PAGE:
Chapters

Woodard Schools and academies are collegiate communities in which a high priority is given to ensuring that each pupil feels a sense of ownership and belonging as part of a ‘family’.

It is our mission to ensure that every young person feels valued, well cared for and safe. Chapters play a key role in developing the skills and personal qualities of every child, driving aspirations and ambition and embedding the culture and ethos of a Woodard academy. Each student’s Chapter experience helps to ensure the development of wider key skills, such as leadership, teamwork and problem solving, alongside a sense of self-worth, positive attitudes and behaviour, and a high degree of self-discipline.

Within the Woodard Academies Trust, Chapters form the basis of the ‘school within the school’ model. They are perhaps more easily understood if thought of in terms of ‘homes’ or ‘houses’. Young people of differing ages come together to learn and grow, both academically, personally and socially. The Head of Chapter is effectively the Head of a small school, responsible and accountable for every aspect of a young person’s development and takes great pride in establishing the Chapter identity. He/she is the first point of contact for the parents. Siblings usually follow into the same Chapter.

Students’ welfare, safety and progress are underpinned by their place within one of the school’s Chapters, crossing the more traditional pastoral/academic divide. The Personal, Social, Health and Citizenship education programme is delivered through the Chapter, utilising the skills, experience and personal qualities of the older students to support the development of younger students, whilst also providing opportunities to develop age appropriate skills and learn in cross-age environments. Chapter Days are scheduled in the calendar and are sometimes known as Super Learning Days.

The creation of distinctive chapters as ‘schools within a school’ reflects our strong commitment to ensuring that each students will have the highest quality pastoral care and be personally known, valued and supported to achieve maximum achievement.

All students are given individual attention and the opportunity to succeed. Nobody is ‘lost in the system’. Students are thus encouraged to develop as both confident, flexible learners and responsible citizens.

Each Chapter will develop its own identity, but all will embed the following four aspects:

Internationalism – Each Chapter will develop practical links with another community in another country and this will include active support for people in the developing world.

Service – Each Chapter will take up a charitable service and support function for a community less fortunate than themselves – encouraging responsible citizenship.

Local Identity – Each Chapter will identify itself with a part of the area the Academy serves and develop strong links and practical involvement with it.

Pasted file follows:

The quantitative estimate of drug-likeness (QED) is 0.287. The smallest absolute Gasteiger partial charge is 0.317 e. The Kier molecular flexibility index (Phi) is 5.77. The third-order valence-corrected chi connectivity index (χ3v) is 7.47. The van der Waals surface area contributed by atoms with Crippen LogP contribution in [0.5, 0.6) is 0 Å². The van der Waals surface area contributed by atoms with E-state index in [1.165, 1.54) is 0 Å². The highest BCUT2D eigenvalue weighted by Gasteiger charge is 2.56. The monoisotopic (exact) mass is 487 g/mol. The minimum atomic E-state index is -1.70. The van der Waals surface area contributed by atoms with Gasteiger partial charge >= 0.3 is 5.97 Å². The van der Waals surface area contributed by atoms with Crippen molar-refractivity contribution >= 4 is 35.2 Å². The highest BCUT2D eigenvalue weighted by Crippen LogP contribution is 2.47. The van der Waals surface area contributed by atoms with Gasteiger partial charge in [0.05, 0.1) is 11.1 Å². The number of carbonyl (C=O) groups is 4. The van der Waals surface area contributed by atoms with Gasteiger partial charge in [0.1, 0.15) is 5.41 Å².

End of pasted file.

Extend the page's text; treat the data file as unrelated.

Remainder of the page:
Welfare – Each Chapter will be the focal point for providing support for each of its members.

Chapters in the Primary setting

Our mission to develop and champion outstanding academies, with Christianity at the heart of the organisation and the nurturing of the whole child, remains relevant across the whole age range. Our core values of Transformation, Inclusivity, Community engagement, Holistic learning, Chaplaincy, Chapters and Celebration apply equally to all our academies, regardless of individual academy context.

As such, in developing Woodard Primary Academies we will ensure that we work alongside existing school leaders to envision a Primary Academy that is innovative, child focused, diverse, dynamic, enterprising, and at the heart of its community.

There will be flexibility in how chaplaincy is delivered e.g. it might be by the local incumbent or a lay person or a shared Chaplain, across the cluster and/or across the phases. The significance and role of Chapters will run in parallel with the traditional role of the primary class teacher, but will be much more than a house system. Ideally we would link Chapters to one of our secondary academies, as the place of Chapters becomes more overarching in the care of students as they progress through the primary academy. There will be no fewer than three Chapters, and where there is an associated secondary academy ideally they would bear the same names and cooperate in Chapter activities. In this way the Chapter will act as a learning community within an academy and across a WAT cluster.

Within an individual primary academy, vertical tutoring might encompass Y1 to Y3 and then Y4 to Y6. Where the primary academy or primary cluster is linked to a secondary academy, the Chapter experience might include cross phase working, increasing as the child progresses through the academy. The all through academy offers the greatest potential, with Y5 being a key shift in the role of the Chapter and Chapter leadership. In the lower years the Whole Child remains in the domain of the class teacher, but as children mature and specialist teaching increases, the Chapter experience takes on a differing guise